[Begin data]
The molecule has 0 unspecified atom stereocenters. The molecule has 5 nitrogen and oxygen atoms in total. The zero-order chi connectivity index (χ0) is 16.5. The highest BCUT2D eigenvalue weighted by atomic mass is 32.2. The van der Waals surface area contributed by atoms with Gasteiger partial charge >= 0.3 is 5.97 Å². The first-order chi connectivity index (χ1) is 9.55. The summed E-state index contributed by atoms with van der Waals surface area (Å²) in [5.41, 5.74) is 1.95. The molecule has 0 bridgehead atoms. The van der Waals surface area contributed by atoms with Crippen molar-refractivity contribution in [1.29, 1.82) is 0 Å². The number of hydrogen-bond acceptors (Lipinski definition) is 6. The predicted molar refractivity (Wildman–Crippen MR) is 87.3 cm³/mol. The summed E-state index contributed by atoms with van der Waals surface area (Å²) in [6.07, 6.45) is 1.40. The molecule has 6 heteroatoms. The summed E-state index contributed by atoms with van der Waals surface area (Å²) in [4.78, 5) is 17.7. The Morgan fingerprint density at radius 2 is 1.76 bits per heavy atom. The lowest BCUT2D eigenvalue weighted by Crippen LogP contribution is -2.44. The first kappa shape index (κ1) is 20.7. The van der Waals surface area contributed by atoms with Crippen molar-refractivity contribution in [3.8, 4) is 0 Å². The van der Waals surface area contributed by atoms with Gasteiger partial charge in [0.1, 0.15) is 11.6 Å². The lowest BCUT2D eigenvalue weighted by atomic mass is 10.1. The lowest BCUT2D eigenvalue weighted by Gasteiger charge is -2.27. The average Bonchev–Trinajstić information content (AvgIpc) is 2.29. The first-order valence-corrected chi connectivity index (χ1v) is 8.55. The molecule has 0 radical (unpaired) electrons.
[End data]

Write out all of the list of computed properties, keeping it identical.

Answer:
The molecule has 0 unspecified atom stereocenters. The molecule has 5 nitrogen and oxygen atoms in total. The zero-order chi connectivity index (χ0) is 16.5. The highest BCUT2D eigenvalue weighted by atomic mass is 32.2. The van der Waals surface area contributed by atoms with Gasteiger partial charge >= 0.3 is 5.97 Å². The first-order chi connectivity index (χ1) is 9.55. The summed E-state index contributed by atoms with van der Waals surface area (Å²) in [5.41, 5.74) is 1.95. The molecule has 0 bridgehead atoms. The van der Waals surface area contributed by atoms with Crippen molar-refractivity contribution in [1.29, 1.82) is 0 Å². The number of hydrogen-bond acceptors (Lipinski definition) is 6. The predicted molar refractivity (Wildman–Crippen MR) is 87.3 cm³/mol. The summed E-state index contributed by atoms with van der Waals surface area (Å²) in [6.07, 6.45) is 1.40. The molecule has 6 heteroatoms. The summed E-state index contributed by atoms with van der Waals surface area (Å²) in [4.78, 5) is 17.7. The Morgan fingerprint density at radius 2 is 1.76 bits per heavy atom. The lowest BCUT2D eigenvalue weighted by Crippen LogP contribution is -2.44. The first kappa shape index (κ1) is 20.7. The van der Waals surface area contributed by atoms with Crippen molar-refractivity contribution in [3.8, 4) is 0 Å². The van der Waals surface area contributed by atoms with Gasteiger partial charge in [0.1, 0.15) is 11.6 Å². The lowest BCUT2D eigenvalue weighted by atomic mass is 10.1. The lowest BCUT2D eigenvalue weighted by Gasteiger charge is -2.27. The average Bonchev–Trinajstić information content (AvgIpc) is 2.29. The first-order valence-corrected chi connectivity index (χ1v) is 8.55. The molecule has 0 radical (unpaired) electrons.